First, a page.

Courts and the American Society
The judicial system is one of the paramount pillars on shoulders of which democracy stands, particularly in the United States. People turn to courts in order to resolve their personal or professional disputes in strict accordance with the rule of law which prevails in a given country.
The kinds of disputes which can be potentially considered are divided into civil, criminal and administrative cases. In general, courts shape the society’s proneness to legal and rightful behavior, imposing punishments and restrictions when citizens are acting illegally.
The highest federal judicial institution in the United States is the Supreme Court, established in 1789 and having a substantial influence on the moods and conventions of the society as a whole. For instance, one of the public policy pillars is formed by the legislation which states that an individual cannot legally sell his or her body, including for the purposes of organ trade and intercourse.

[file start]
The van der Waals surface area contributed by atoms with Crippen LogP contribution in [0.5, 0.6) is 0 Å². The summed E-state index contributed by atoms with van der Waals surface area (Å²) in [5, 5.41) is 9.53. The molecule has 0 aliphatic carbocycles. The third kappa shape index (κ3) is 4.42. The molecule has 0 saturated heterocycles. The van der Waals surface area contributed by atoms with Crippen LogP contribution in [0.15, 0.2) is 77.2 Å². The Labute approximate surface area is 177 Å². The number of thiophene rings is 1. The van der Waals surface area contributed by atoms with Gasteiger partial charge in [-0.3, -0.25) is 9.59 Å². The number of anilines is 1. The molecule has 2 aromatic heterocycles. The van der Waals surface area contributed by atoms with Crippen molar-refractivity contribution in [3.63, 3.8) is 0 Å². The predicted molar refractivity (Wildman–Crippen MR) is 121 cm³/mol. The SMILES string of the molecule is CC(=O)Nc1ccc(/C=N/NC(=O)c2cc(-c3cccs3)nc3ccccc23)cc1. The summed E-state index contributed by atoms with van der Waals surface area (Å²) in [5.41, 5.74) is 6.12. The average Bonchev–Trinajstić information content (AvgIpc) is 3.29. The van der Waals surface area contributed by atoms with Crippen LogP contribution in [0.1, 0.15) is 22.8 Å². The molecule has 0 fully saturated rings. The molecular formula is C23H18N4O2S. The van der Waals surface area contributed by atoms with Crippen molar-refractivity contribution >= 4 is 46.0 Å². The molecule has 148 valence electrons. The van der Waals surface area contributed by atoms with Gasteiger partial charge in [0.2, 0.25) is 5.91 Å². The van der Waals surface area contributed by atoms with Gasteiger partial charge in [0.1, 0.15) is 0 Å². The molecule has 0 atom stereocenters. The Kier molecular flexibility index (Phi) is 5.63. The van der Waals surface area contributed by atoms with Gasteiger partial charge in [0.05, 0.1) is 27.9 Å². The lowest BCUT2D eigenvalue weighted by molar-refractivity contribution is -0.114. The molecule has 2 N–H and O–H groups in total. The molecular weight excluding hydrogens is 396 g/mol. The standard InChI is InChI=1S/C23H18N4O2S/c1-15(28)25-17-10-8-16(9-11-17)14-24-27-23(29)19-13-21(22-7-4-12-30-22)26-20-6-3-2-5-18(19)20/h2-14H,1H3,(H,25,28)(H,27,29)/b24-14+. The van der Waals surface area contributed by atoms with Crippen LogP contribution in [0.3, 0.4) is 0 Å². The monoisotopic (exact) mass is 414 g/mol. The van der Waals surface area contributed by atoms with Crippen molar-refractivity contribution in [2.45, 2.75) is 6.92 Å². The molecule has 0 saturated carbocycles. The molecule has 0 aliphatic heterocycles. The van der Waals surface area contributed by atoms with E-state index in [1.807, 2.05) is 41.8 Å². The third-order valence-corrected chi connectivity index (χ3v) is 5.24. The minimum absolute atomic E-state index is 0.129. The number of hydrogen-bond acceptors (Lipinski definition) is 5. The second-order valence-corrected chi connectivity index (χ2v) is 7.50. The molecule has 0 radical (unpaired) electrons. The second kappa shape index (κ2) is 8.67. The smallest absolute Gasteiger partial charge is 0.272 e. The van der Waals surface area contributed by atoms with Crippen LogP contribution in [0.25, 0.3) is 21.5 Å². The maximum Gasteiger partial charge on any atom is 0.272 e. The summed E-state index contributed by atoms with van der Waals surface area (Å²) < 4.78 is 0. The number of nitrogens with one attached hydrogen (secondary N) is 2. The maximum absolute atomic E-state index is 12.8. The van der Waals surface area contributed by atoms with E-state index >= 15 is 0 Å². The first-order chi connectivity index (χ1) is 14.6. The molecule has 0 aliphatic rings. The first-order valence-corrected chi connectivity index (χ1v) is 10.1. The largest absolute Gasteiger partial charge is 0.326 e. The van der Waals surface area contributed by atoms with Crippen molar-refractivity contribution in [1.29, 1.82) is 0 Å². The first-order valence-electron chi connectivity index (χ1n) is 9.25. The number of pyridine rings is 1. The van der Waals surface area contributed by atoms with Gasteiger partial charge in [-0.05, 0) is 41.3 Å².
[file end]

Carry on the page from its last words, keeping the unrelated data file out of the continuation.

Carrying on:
This way dignity of a human is protected by the legislative power of the country. Wage-and-hours laws adoption is another instance of legally defined public policy, this time in the sphere of employment law. It is done so that citizens would only face a sustainable amount of pressure at their jobs, irrespective of what long-term economic gains higher working hours may potentially bring.
Most recent example of how Supreme Court tangibly influences society is the approval of same-sex marriage ruling. Now, since June 2015, this option is solidified as a Constitutional right of the US citizens, and will most likely have a significant effect on the future trends in the public opinion on the matter. American states cannot ignore this decision later on, as nullification (option for separate states to not ratify Supreme Court decision) is not currently legal in the …